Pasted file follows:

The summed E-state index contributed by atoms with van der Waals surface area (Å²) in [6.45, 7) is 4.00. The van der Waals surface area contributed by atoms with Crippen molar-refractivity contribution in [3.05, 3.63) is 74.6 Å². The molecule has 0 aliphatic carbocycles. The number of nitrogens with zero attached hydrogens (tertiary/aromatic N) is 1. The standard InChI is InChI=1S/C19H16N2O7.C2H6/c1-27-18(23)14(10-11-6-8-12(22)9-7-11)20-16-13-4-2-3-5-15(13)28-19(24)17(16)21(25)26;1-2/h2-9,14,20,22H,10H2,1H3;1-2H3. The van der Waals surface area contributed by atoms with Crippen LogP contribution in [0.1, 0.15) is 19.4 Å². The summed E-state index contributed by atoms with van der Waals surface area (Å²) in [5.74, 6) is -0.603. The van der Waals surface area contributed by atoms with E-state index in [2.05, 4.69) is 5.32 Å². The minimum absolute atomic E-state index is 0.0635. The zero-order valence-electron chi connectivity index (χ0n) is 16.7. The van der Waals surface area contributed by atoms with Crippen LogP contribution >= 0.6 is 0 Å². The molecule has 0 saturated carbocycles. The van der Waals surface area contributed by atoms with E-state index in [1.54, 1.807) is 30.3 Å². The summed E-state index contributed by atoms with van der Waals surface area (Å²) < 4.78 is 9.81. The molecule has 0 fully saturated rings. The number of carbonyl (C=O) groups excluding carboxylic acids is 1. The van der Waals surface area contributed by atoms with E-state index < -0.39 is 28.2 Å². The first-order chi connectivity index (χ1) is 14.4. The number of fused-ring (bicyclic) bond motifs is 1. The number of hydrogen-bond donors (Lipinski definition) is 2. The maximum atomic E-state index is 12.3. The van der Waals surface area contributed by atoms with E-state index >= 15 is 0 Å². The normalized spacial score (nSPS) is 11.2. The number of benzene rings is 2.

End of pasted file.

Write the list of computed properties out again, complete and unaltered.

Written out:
The summed E-state index contributed by atoms with van der Waals surface area (Å²) in [6.45, 7) is 4.00. The van der Waals surface area contributed by atoms with Crippen molar-refractivity contribution in [3.05, 3.63) is 74.6 Å². The molecule has 0 aliphatic carbocycles. The number of nitrogens with zero attached hydrogens (tertiary/aromatic N) is 1. The standard InChI is InChI=1S/C19H16N2O7.C2H6/c1-27-18(23)14(10-11-6-8-12(22)9-7-11)20-16-13-4-2-3-5-15(13)28-19(24)17(16)21(25)26;1-2/h2-9,14,20,22H,10H2,1H3;1-2H3. The van der Waals surface area contributed by atoms with Crippen LogP contribution in [0.1, 0.15) is 19.4 Å². The summed E-state index contributed by atoms with van der Waals surface area (Å²) in [5.74, 6) is -0.603. The van der Waals surface area contributed by atoms with E-state index in [2.05, 4.69) is 5.32 Å². The minimum absolute atomic E-state index is 0.0635. The zero-order valence-electron chi connectivity index (χ0n) is 16.7. The van der Waals surface area contributed by atoms with Crippen LogP contribution >= 0.6 is 0 Å². The molecule has 0 saturated carbocycles. The van der Waals surface area contributed by atoms with E-state index in [1.54, 1.807) is 30.3 Å². The summed E-state index contributed by atoms with van der Waals surface area (Å²) < 4.78 is 9.81. The molecule has 0 fully saturated rings. The number of carbonyl (C=O) groups excluding carboxylic acids is 1. The van der Waals surface area contributed by atoms with E-state index < -0.39 is 28.2 Å². The first-order chi connectivity index (χ1) is 14.4. The number of fused-ring (bicyclic) bond motifs is 1. The number of hydrogen-bond donors (Lipinski definition) is 2. The maximum atomic E-state index is 12.3. The van der Waals surface area contributed by atoms with E-state index >= 15 is 0 Å². The normalized spacial score (nSPS) is 11.2. The number of benzene rings is 2.